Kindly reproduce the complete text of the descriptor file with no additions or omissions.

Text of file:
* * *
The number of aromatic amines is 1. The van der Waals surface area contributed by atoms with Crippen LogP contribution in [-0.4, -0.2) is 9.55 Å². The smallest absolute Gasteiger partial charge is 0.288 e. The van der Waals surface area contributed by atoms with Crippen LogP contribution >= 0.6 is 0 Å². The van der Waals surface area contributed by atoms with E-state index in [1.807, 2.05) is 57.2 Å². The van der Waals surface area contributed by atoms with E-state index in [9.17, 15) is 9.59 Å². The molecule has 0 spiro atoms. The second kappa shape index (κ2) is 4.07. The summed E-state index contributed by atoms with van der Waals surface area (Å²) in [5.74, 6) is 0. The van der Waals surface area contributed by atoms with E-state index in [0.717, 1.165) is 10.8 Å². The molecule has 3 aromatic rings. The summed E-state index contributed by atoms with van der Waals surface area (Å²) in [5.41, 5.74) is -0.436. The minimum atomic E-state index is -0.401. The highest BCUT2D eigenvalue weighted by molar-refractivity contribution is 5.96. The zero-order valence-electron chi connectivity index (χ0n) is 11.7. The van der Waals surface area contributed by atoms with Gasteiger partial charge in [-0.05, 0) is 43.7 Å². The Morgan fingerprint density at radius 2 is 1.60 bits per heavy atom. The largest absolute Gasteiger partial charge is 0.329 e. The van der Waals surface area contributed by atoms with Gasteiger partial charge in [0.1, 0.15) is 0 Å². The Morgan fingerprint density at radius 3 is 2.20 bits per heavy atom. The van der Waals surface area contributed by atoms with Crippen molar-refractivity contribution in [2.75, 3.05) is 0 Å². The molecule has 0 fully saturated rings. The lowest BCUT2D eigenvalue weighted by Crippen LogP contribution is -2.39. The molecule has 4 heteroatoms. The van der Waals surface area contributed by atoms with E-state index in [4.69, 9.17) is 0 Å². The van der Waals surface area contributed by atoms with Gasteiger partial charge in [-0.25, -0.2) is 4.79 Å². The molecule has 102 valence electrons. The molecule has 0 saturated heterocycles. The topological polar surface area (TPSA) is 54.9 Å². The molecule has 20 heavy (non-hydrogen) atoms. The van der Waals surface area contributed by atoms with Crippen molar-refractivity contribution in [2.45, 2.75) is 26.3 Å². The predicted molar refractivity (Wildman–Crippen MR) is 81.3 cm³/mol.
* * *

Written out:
The number of aromatic amines is 1. The van der Waals surface area contributed by atoms with Crippen LogP contribution in [-0.4, -0.2) is 9.55 Å². The smallest absolute Gasteiger partial charge is 0.288 e. The van der Waals surface area contributed by atoms with Crippen LogP contribution >= 0.6 is 0 Å². The van der Waals surface area contributed by atoms with E-state index in [1.807, 2.05) is 57.2 Å². The van der Waals surface area contributed by atoms with E-state index in [9.17, 15) is 9.59 Å². The molecule has 0 spiro atoms. The second kappa shape index (κ2) is 4.07. The summed E-state index contributed by atoms with van der Waals surface area (Å²) in [5.74, 6) is 0. The van der Waals surface area contributed by atoms with E-state index in [0.717, 1.165) is 10.8 Å². The molecule has 3 aromatic rings. The summed E-state index contributed by atoms with van der Waals surface area (Å²) in [5.41, 5.74) is -0.436. The minimum atomic E-state index is -0.401. The highest BCUT2D eigenvalue weighted by molar-refractivity contribution is 5.96. The zero-order valence-electron chi connectivity index (χ0n) is 11.7. The van der Waals surface area contributed by atoms with Gasteiger partial charge in [-0.05, 0) is 43.7 Å². The Morgan fingerprint density at radius 2 is 1.60 bits per heavy atom. The largest absolute Gasteiger partial charge is 0.329 e. The van der Waals surface area contributed by atoms with Gasteiger partial charge in [0.1, 0.15) is 0 Å². The Morgan fingerprint density at radius 3 is 2.20 bits per heavy atom. The van der Waals surface area contributed by atoms with Crippen molar-refractivity contribution in [2.75, 3.05) is 0 Å². The molecule has 0 fully saturated rings. The lowest BCUT2D eigenvalue weighted by Crippen LogP contribution is -2.39. The molecule has 4 heteroatoms. The van der Waals surface area contributed by atoms with E-state index in [4.69, 9.17) is 0 Å². The van der Waals surface area contributed by atoms with Gasteiger partial charge in [-0.25, -0.2) is 4.79 Å². The molecule has 102 valence electrons. The molecule has 0 saturated heterocycles. The topological polar surface area (TPSA) is 54.9 Å². The molecule has 20 heavy (non-hydrogen) atoms. The van der Waals surface area contributed by atoms with Crippen molar-refractivity contribution in [2.45, 2.75) is 26.3 Å². The predicted molar refractivity (Wildman–Crippen MR) is 81.3 cm³/mol.